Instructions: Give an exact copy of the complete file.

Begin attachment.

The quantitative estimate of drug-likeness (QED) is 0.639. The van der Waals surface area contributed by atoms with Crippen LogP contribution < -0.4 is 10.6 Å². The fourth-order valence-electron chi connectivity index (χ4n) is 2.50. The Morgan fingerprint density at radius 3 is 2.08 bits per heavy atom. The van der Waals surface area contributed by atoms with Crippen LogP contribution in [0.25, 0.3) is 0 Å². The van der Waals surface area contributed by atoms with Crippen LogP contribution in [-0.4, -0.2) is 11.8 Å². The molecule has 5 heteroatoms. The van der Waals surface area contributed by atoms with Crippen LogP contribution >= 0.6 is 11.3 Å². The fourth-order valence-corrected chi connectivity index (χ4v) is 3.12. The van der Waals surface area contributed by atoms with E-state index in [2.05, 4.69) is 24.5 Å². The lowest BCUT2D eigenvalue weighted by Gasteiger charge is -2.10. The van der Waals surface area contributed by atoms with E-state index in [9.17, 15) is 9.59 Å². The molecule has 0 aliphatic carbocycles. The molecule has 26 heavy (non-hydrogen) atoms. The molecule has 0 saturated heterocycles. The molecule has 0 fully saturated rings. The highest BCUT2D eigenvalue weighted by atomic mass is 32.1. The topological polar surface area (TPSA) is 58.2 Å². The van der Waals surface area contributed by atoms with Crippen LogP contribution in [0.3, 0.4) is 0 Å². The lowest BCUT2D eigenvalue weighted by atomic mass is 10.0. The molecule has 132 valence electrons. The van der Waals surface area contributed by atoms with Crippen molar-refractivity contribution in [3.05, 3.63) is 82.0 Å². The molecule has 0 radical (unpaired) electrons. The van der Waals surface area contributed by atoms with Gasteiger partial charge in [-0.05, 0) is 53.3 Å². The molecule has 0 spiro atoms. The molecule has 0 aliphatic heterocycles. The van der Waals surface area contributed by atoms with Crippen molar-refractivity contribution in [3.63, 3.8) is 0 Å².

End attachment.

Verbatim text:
The quantitative estimate of drug-likeness (QED) is 0.639. The van der Waals surface area contributed by atoms with Crippen LogP contribution < -0.4 is 10.6 Å². The fourth-order valence-electron chi connectivity index (χ4n) is 2.50. The Morgan fingerprint density at radius 3 is 2.08 bits per heavy atom. The van der Waals surface area contributed by atoms with Crippen LogP contribution in [0.25, 0.3) is 0 Å². The van der Waals surface area contributed by atoms with Crippen LogP contribution in [-0.4, -0.2) is 11.8 Å². The molecule has 5 heteroatoms. The van der Waals surface area contributed by atoms with Crippen LogP contribution >= 0.6 is 11.3 Å². The fourth-order valence-corrected chi connectivity index (χ4v) is 3.12. The van der Waals surface area contributed by atoms with E-state index in [2.05, 4.69) is 24.5 Å². The lowest BCUT2D eigenvalue weighted by Gasteiger charge is -2.10. The van der Waals surface area contributed by atoms with E-state index in [9.17, 15) is 9.59 Å². The molecule has 0 aliphatic carbocycles. The molecule has 26 heavy (non-hydrogen) atoms. The molecule has 0 saturated heterocycles. The molecule has 0 fully saturated rings. The highest BCUT2D eigenvalue weighted by atomic mass is 32.1. The topological polar surface area (TPSA) is 58.2 Å². The van der Waals surface area contributed by atoms with Crippen LogP contribution in [0.3, 0.4) is 0 Å². The lowest BCUT2D eigenvalue weighted by atomic mass is 10.0. The molecule has 132 valence electrons. The van der Waals surface area contributed by atoms with Crippen molar-refractivity contribution in [3.05, 3.63) is 82.0 Å². The molecule has 0 radical (unpaired) electrons. The van der Waals surface area contributed by atoms with Gasteiger partial charge in [-0.05, 0) is 53.3 Å². The molecule has 0 spiro atoms. The molecule has 0 aliphatic heterocycles. The van der Waals surface area contributed by atoms with Crippen molar-refractivity contribution in [3.63, 3.8) is 0 Å².